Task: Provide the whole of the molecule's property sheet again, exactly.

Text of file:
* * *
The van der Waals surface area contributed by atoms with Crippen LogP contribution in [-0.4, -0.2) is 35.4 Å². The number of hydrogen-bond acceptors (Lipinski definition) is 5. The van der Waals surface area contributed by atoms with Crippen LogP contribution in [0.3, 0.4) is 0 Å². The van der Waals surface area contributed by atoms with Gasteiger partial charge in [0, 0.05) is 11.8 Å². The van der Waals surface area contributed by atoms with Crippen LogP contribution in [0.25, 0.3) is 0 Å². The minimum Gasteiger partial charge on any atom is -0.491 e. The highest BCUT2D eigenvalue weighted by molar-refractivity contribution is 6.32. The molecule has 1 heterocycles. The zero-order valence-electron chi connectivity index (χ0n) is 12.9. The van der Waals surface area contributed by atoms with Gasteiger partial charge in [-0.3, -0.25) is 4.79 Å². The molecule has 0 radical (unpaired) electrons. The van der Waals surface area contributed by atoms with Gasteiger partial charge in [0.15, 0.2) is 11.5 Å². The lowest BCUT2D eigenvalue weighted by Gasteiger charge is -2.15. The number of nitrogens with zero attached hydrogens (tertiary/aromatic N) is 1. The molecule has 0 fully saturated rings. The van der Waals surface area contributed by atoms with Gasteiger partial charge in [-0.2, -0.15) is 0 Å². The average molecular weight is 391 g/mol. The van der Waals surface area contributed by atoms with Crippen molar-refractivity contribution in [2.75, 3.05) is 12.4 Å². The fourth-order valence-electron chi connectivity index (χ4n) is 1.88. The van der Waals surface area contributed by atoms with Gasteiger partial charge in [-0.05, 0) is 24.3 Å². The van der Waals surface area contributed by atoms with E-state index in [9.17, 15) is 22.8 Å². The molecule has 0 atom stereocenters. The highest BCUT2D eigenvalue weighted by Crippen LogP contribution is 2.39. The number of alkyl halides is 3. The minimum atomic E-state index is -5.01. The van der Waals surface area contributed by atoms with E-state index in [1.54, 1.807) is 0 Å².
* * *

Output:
The van der Waals surface area contributed by atoms with Crippen LogP contribution in [-0.4, -0.2) is 35.4 Å². The number of hydrogen-bond acceptors (Lipinski definition) is 5. The van der Waals surface area contributed by atoms with Crippen LogP contribution in [0.3, 0.4) is 0 Å². The van der Waals surface area contributed by atoms with Gasteiger partial charge in [0, 0.05) is 11.8 Å². The van der Waals surface area contributed by atoms with Crippen LogP contribution in [0.25, 0.3) is 0 Å². The minimum Gasteiger partial charge on any atom is -0.491 e. The highest BCUT2D eigenvalue weighted by molar-refractivity contribution is 6.32. The molecule has 1 heterocycles. The zero-order valence-electron chi connectivity index (χ0n) is 12.9. The van der Waals surface area contributed by atoms with Gasteiger partial charge in [-0.3, -0.25) is 4.79 Å². The molecule has 0 radical (unpaired) electrons. The van der Waals surface area contributed by atoms with Gasteiger partial charge in [0.15, 0.2) is 11.5 Å². The lowest BCUT2D eigenvalue weighted by Gasteiger charge is -2.15. The number of nitrogens with zero attached hydrogens (tertiary/aromatic N) is 1. The molecule has 0 fully saturated rings. The van der Waals surface area contributed by atoms with Gasteiger partial charge in [-0.2, -0.15) is 0 Å². The average molecular weight is 391 g/mol. The van der Waals surface area contributed by atoms with Crippen molar-refractivity contribution in [2.75, 3.05) is 12.4 Å². The fourth-order valence-electron chi connectivity index (χ4n) is 1.88. The van der Waals surface area contributed by atoms with Gasteiger partial charge in [-0.05, 0) is 24.3 Å². The van der Waals surface area contributed by atoms with E-state index in [9.17, 15) is 22.8 Å². The molecule has 0 atom stereocenters. The highest BCUT2D eigenvalue weighted by Crippen LogP contribution is 2.39. The number of alkyl halides is 3. The minimum atomic E-state index is -5.01. The van der Waals surface area contributed by atoms with E-state index in [1.54, 1.807) is 0 Å².